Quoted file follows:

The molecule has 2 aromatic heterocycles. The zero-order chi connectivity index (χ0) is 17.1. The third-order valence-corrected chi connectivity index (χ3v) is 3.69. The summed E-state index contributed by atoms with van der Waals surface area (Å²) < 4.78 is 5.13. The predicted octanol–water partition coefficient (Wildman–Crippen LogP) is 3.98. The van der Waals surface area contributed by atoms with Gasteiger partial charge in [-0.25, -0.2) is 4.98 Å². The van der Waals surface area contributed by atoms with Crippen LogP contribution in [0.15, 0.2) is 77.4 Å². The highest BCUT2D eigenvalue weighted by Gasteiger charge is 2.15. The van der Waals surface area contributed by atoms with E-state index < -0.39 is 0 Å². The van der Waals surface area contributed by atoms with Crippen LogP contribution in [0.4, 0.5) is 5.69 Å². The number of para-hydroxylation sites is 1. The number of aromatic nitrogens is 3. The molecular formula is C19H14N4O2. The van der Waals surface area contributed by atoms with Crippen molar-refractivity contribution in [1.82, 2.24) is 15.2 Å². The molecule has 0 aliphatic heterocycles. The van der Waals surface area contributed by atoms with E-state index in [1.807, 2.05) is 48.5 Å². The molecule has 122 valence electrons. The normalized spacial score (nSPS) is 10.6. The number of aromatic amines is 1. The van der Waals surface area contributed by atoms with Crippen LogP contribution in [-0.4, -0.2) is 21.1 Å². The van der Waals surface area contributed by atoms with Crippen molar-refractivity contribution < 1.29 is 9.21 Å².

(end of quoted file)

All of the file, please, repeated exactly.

The molecule has 2 aromatic heterocycles. The zero-order chi connectivity index (χ0) is 17.1. The third-order valence-corrected chi connectivity index (χ3v) is 3.69. The summed E-state index contributed by atoms with van der Waals surface area (Å²) < 4.78 is 5.13. The predicted octanol–water partition coefficient (Wildman–Crippen LogP) is 3.98. The van der Waals surface area contributed by atoms with Gasteiger partial charge in [-0.25, -0.2) is 4.98 Å². The van der Waals surface area contributed by atoms with Crippen LogP contribution in [0.15, 0.2) is 77.4 Å². The highest BCUT2D eigenvalue weighted by Gasteiger charge is 2.15. The van der Waals surface area contributed by atoms with E-state index < -0.39 is 0 Å². The van der Waals surface area contributed by atoms with Crippen LogP contribution in [0.4, 0.5) is 5.69 Å². The number of para-hydroxylation sites is 1. The number of aromatic nitrogens is 3. The molecular formula is C19H14N4O2. The van der Waals surface area contributed by atoms with Crippen molar-refractivity contribution in [1.82, 2.24) is 15.2 Å². The molecule has 0 aliphatic heterocycles. The van der Waals surface area contributed by atoms with E-state index in [1.807, 2.05) is 48.5 Å². The molecule has 122 valence electrons. The normalized spacial score (nSPS) is 10.6. The number of aromatic amines is 1. The van der Waals surface area contributed by atoms with Crippen LogP contribution in [-0.4, -0.2) is 21.1 Å². The van der Waals surface area contributed by atoms with Crippen molar-refractivity contribution < 1.29 is 9.21 Å².